Gorilla Photography Tips
We sat down with award-winning primate photographer Nelis Wolmarans to talk about his top gorilla photography tips as well as the upcoming photo safaris he will be hosting for Pangolin Photo Safaris.
Nelis has been in the industry of hospitality, travel, photography, wildlife and conservation for over 23 years and brings a personal touch to every safari experience he embarks on, making sure to share his incredible love for gorillas wherever he goes.
In 2018 he won the prestigious Nature’s Best Photography Award with a stunning image of a Gorilla taken on one of his many treks.
In this article, you will learn everything you need to know about photographing primates in Africa as well as what we have planned for a very special photo safari with Nelis to Uganda next year. Already know you want do this safari with Nelis, learn more here!
Table of Contents – The Questions we asked Nelis.
- How many gorilla encounters would you say you have had?
- Where are the best places to see and take photos of mountain gorillas?
- Are there more than one species of mountain gorilla in the region?
- What are the differences between a western lowland gorilla and a mountain gorilla?
- What is the difference between a blackback and a silverback gorilla?
- When is the best time of year to photograph gorillas?
- Do you have an all-time favourite gorilla?
- What lenses should you take on a gorilla expedition?
- What other gear do you take with you?
- What does a typical day look like on a gorilla trip?
- Is one hour enough and would you suggest doing more than one permit?
- How many people are allowed to go on each gorilla trip?
- How long does a gorilla trek take?
- How do they allocate which gorilla group you will visit?
- How close can you get to them?
- Do the gorillas ever interact with you?
- Do you employ a porter to help with your camera gear?
- What are the price differences for doing gorilla treks in these countries?
- Would you suggest adding time to see other primates like chimpanzees on your safari?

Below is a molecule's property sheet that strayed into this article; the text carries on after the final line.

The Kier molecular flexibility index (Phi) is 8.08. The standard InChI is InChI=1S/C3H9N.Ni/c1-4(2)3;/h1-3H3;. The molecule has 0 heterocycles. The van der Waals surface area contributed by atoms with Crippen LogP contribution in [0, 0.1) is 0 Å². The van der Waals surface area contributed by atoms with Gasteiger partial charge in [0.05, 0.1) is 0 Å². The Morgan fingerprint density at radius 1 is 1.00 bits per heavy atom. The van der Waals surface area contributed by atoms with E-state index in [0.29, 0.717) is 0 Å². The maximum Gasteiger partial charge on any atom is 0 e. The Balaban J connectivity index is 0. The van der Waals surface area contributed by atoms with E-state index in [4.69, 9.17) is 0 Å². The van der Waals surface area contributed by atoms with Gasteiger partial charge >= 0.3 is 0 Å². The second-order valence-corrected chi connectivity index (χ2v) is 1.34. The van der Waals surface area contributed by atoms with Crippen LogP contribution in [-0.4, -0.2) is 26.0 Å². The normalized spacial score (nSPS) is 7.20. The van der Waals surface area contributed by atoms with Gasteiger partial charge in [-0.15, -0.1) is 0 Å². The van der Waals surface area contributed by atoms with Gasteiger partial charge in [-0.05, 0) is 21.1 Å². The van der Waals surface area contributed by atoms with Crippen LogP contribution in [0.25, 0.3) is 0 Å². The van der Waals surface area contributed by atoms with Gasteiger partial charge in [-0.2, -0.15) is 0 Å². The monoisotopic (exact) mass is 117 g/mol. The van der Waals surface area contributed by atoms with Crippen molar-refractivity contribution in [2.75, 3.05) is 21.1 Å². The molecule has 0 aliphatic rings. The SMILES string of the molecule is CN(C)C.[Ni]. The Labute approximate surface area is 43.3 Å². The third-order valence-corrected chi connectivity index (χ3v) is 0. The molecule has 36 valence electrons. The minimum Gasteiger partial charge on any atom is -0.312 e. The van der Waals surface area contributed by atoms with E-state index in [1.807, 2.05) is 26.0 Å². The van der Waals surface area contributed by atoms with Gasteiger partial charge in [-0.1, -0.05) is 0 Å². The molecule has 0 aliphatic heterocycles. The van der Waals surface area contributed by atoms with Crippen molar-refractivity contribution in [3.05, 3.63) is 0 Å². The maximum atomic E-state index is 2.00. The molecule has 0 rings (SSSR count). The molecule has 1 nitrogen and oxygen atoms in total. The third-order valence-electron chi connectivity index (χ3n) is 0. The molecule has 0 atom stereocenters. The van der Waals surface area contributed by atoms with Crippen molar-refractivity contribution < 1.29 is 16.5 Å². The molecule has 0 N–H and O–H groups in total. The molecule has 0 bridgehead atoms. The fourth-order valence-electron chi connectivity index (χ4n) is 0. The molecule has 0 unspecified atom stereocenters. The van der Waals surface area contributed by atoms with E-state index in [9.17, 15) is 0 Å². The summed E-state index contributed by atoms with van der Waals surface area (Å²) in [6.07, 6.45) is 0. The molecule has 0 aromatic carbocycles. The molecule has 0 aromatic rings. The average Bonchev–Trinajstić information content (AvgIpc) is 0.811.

- Tell me about your collaboration with Pangolin.
11 years ago my wife and I walked up the footpath to Sabyinyo Silverback Lodge, a location just adjacent to Volcanoes National Park in Rwanda which became our home for the 3.5 years that followed. Two weeks later I went on my first gorilla hike and fell in love with a species unlike any other. Here I am today, more than 90 gorilla treks later and the experience is no less exciting than it was with my very first expedition when I got close up and personal with these wild gorillas. Talk about living in a dream world!
It is incredible to think that the world’s entire mountain gorilla group population can be found in just three locations in Central Africa: Uganda’s Bwindi Impenetrable National Park and Mgahinga Gorilla National Park, Rwanda’s Volcanoes National Park, and the Democratic Republic of Congo’s Virunga National Park. Therefore, any one of these places makes for unique and beautiful photographic opportunities. Where the price of the gorilla permit usually being the biggest differentiation.
I am excited to be able to explore more of Bwindi Impenetrable National Park with Pangolin as it boasts incredible backdrops for beautiful wildlife photography and gorilla photography. I think it is the perfect place for photographing gorillas.
The mountain gorilla is a subspecies of the eastern gorilla. A large portion of them can be found in the forest of Bwindi Impenetrable National Park where will be hiking. The remainder lives in the Virunga Mountains. The Democratic Republic of Congo (DRC) is the only country that has both the Western, Eastern lowland and mountain gorillas. Additionally, Grauer’s or Eastern Lowland Gorillas are only found in DRC too.
The Western Lowland gorilla can be found in tropical lowland forests and prefer a more heavily forested and flatter habitat whereas mountain gorillas can be found on the rocky slopes of dormant volcanoes and cloud forests – they are found in higher altitudes.